I ate all of the train wrecks...those occurred when trying to balance the rods so that the coatingcould set.....probably a bad idea! Balancing wasn't going to work.

I also played around with various pretzels. I had picked up a bag of Trader Joe's Wheat and Honey Pretzels so I threw those into the mix. I love the flavor of those pretzels and with the coating, yummy!

So, there are tall pretzels and short pretzels!

Witch's Wands

1 bag of Pretzel Rods
1/2 to 1 lb Almond Bark (vanilla flavor) or Candy Melts
Variety of seasonal sprinkles

Place the candy in a tall mug and melt in the microwave for about 45 seconds, stir. Continue in 15 second increments until the candy has melted, stirring after each. (Using a mug eliminates transferring the candy to a container appropriate for dipping.)

Dip the pretzel into the candy coating about 1/3 to 1/2 the length of the rod. Roll the rod back and forth between your hands to allow the excess candy to drip into the mug.

Apply sprinkles. If you have removed most of the drip, they can be rolled in the sprinkles.

Stand the rods in a container to allow them to dry. I found using wine glasses to be just the right depth for me to keep them from toppling.

When dry, bag the rods and tie with ribbon or plant them in a container of candy corn!


This was a fun afternoon activity!
These are great for those special Trick or Treaters in your family!

Thursday, October 15, 2009

Apple Cinnamon Cheesecake

The Kitchen Gnome and I have belonged to a Gourmet Group since the girls were babies. My friend and I discovered that babies meant that we never got to go out anymore! No more dates. Instead, it was the grocery store and the doctor office! My friend and I decided that if we joined a gourmet group we were sure to go out at least once a month. So, here we are past the group's silver anniversary and still cooking and meeting regularly, well, almost regularly. Now there are grandchildren and travel for some lucky members.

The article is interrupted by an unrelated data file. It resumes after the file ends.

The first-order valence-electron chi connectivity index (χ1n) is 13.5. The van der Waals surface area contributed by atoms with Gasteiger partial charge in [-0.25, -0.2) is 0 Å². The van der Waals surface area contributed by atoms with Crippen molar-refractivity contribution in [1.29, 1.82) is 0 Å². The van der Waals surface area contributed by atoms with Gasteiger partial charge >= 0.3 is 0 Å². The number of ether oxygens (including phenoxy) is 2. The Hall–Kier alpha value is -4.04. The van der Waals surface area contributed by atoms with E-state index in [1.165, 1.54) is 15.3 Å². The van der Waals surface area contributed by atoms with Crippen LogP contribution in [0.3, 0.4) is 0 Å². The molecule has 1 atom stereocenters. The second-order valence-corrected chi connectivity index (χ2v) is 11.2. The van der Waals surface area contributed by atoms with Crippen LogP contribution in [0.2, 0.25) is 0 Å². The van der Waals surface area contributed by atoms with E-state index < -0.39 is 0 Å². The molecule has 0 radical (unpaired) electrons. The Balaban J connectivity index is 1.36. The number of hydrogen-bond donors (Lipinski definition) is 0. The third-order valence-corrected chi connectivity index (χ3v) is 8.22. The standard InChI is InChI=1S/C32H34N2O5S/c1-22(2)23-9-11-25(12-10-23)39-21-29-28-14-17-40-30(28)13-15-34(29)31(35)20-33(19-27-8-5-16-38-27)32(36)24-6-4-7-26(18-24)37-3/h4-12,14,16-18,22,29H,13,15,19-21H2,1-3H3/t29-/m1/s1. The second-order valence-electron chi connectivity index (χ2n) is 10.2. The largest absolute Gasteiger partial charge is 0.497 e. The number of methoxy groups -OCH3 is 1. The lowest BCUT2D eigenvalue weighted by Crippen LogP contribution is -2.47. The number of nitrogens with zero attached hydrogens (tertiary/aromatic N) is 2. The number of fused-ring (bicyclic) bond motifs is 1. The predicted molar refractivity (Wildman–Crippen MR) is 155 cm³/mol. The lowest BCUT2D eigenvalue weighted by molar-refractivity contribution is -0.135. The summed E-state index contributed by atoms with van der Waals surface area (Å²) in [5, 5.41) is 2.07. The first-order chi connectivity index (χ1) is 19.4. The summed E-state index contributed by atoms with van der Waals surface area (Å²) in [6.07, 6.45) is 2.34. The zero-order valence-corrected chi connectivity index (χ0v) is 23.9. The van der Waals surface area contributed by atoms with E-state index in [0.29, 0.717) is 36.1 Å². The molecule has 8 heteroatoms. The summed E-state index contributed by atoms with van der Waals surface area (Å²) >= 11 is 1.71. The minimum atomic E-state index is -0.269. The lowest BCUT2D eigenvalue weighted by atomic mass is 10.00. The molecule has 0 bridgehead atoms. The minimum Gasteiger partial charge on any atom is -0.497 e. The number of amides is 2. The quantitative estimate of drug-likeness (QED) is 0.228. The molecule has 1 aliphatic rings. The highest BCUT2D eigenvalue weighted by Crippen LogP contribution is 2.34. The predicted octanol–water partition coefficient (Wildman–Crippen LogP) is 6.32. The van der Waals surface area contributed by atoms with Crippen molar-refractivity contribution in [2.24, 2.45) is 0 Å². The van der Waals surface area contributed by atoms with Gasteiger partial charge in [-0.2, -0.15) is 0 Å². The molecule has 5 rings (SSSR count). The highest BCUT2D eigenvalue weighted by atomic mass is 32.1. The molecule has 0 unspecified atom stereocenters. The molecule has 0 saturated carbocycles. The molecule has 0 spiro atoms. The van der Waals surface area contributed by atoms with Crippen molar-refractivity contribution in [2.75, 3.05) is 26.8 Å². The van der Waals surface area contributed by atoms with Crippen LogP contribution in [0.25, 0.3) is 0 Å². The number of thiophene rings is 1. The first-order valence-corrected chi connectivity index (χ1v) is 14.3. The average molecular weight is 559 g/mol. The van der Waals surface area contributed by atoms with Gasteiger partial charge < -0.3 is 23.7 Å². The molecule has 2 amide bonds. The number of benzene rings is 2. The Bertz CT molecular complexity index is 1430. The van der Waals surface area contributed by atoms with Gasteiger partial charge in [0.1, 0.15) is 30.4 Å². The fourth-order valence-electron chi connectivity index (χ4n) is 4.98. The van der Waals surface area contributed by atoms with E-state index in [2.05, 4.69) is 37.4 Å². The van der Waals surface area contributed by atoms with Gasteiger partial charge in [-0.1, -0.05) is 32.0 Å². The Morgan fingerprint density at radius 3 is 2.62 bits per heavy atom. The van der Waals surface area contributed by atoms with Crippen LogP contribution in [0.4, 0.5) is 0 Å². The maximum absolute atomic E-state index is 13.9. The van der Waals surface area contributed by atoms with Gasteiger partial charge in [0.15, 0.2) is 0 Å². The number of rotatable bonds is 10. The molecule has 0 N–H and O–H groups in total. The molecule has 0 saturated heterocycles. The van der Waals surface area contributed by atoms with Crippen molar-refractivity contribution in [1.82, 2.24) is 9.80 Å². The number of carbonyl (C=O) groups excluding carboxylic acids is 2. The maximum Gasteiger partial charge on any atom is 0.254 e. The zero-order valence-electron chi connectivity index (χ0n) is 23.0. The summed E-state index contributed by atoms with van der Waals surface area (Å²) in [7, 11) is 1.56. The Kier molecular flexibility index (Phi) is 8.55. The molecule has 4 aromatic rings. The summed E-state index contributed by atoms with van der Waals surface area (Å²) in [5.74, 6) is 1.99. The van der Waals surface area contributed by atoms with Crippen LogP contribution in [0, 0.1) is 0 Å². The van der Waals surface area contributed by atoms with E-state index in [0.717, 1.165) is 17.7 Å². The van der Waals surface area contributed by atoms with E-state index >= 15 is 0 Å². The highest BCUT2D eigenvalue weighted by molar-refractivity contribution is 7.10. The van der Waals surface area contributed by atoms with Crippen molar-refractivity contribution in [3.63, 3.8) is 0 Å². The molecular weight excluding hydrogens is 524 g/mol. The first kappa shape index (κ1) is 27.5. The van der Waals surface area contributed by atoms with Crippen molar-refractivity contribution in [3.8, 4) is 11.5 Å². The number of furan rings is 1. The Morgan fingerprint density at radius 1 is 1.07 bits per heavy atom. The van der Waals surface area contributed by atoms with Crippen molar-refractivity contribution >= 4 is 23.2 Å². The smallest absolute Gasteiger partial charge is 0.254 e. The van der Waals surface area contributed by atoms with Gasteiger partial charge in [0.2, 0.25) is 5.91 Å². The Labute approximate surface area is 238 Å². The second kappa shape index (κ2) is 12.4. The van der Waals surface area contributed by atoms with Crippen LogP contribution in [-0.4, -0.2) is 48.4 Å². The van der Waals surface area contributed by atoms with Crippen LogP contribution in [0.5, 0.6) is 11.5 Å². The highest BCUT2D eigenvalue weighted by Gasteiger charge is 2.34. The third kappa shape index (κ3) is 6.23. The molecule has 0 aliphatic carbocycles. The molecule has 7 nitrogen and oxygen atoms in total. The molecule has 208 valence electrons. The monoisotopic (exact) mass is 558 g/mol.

And what does this have to do with pearls? Well, it was a Julia evening! The soup and the main course were from Julia's cookbooks. There were pearls that night also, but it was all about the wonderful food!

For an appetizer we had tasty meatballs from California Wine Lover's Cookbook by Malcolm Hebert: Wine Institute and Wine Appreciation Guild. They hit the spot with the lovely red wine that was served.

Meatballs in Red Wine Sauce

The broccoli soup was from Julia's cookbook, The Way to Cook. It was smooth and flavorful and perfect on a cool fall evening.

Cream of Broccoli Soup

Our Seared Romaine Spears with Caesar Dressing salad was outstanding! It was in the June 2008 edition of Food and Wine. To use my oldest daughter's terminology...this goes on the rotation! It was so delicious I could have been content with salad and soup!

Seared Romaine Spears with Caesar Dressing
The main course was Coq Au Vin from Julia's cookbook, Mastering the Art of French Cooking. It was delicious. I know it took a long time to prepare and it was well worth the time and effort.

Coq Au Vin with Risotto

And now for dessert!